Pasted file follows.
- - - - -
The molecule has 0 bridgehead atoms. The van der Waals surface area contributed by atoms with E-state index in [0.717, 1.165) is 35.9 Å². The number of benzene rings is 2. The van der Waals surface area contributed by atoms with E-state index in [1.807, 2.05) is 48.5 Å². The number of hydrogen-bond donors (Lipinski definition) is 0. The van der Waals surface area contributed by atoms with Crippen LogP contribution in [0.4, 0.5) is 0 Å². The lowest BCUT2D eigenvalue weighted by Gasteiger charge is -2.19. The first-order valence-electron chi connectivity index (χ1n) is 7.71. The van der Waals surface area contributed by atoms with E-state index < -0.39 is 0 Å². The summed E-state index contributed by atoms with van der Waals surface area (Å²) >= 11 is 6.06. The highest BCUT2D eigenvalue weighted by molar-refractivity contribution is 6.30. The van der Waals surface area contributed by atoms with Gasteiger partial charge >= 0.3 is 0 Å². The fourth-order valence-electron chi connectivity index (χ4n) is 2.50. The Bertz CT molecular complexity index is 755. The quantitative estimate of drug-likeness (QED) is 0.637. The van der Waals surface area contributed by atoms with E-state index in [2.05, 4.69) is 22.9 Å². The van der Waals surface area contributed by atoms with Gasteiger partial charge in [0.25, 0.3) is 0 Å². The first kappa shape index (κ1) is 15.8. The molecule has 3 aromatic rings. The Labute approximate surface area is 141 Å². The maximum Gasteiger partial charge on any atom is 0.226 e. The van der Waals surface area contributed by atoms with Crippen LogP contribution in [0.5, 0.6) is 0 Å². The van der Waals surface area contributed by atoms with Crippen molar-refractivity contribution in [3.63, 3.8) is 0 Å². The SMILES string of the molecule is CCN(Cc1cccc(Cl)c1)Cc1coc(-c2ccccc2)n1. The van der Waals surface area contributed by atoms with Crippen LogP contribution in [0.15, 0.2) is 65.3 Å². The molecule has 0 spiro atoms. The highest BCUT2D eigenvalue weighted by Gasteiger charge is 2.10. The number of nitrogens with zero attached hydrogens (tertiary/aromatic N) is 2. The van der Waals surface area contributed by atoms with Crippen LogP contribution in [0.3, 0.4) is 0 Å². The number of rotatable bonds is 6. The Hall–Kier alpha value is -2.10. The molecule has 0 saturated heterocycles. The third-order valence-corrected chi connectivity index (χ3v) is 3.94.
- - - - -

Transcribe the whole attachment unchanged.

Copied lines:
The molecule has 0 bridgehead atoms. The van der Waals surface area contributed by atoms with E-state index in [0.717, 1.165) is 35.9 Å². The number of benzene rings is 2. The van der Waals surface area contributed by atoms with E-state index in [1.807, 2.05) is 48.5 Å². The number of hydrogen-bond donors (Lipinski definition) is 0. The van der Waals surface area contributed by atoms with Crippen LogP contribution in [0.4, 0.5) is 0 Å². The lowest BCUT2D eigenvalue weighted by Gasteiger charge is -2.19. The first-order valence-electron chi connectivity index (χ1n) is 7.71. The van der Waals surface area contributed by atoms with E-state index < -0.39 is 0 Å². The summed E-state index contributed by atoms with van der Waals surface area (Å²) >= 11 is 6.06. The highest BCUT2D eigenvalue weighted by molar-refractivity contribution is 6.30. The van der Waals surface area contributed by atoms with Gasteiger partial charge >= 0.3 is 0 Å². The fourth-order valence-electron chi connectivity index (χ4n) is 2.50. The Bertz CT molecular complexity index is 755. The quantitative estimate of drug-likeness (QED) is 0.637. The van der Waals surface area contributed by atoms with E-state index in [2.05, 4.69) is 22.9 Å². The van der Waals surface area contributed by atoms with Gasteiger partial charge in [0.25, 0.3) is 0 Å². The first kappa shape index (κ1) is 15.8. The molecule has 3 aromatic rings. The Labute approximate surface area is 141 Å². The maximum Gasteiger partial charge on any atom is 0.226 e. The van der Waals surface area contributed by atoms with Crippen LogP contribution in [0.5, 0.6) is 0 Å². The van der Waals surface area contributed by atoms with Crippen molar-refractivity contribution in [3.63, 3.8) is 0 Å². The SMILES string of the molecule is CCN(Cc1cccc(Cl)c1)Cc1coc(-c2ccccc2)n1. The van der Waals surface area contributed by atoms with Crippen LogP contribution in [0.15, 0.2) is 65.3 Å². The molecule has 0 spiro atoms. The highest BCUT2D eigenvalue weighted by Gasteiger charge is 2.10. The number of nitrogens with zero attached hydrogens (tertiary/aromatic N) is 2. The van der Waals surface area contributed by atoms with Crippen LogP contribution in [0.3, 0.4) is 0 Å². The number of rotatable bonds is 6. The Hall–Kier alpha value is -2.10. The molecule has 0 saturated heterocycles. The third-order valence-corrected chi connectivity index (χ3v) is 3.94.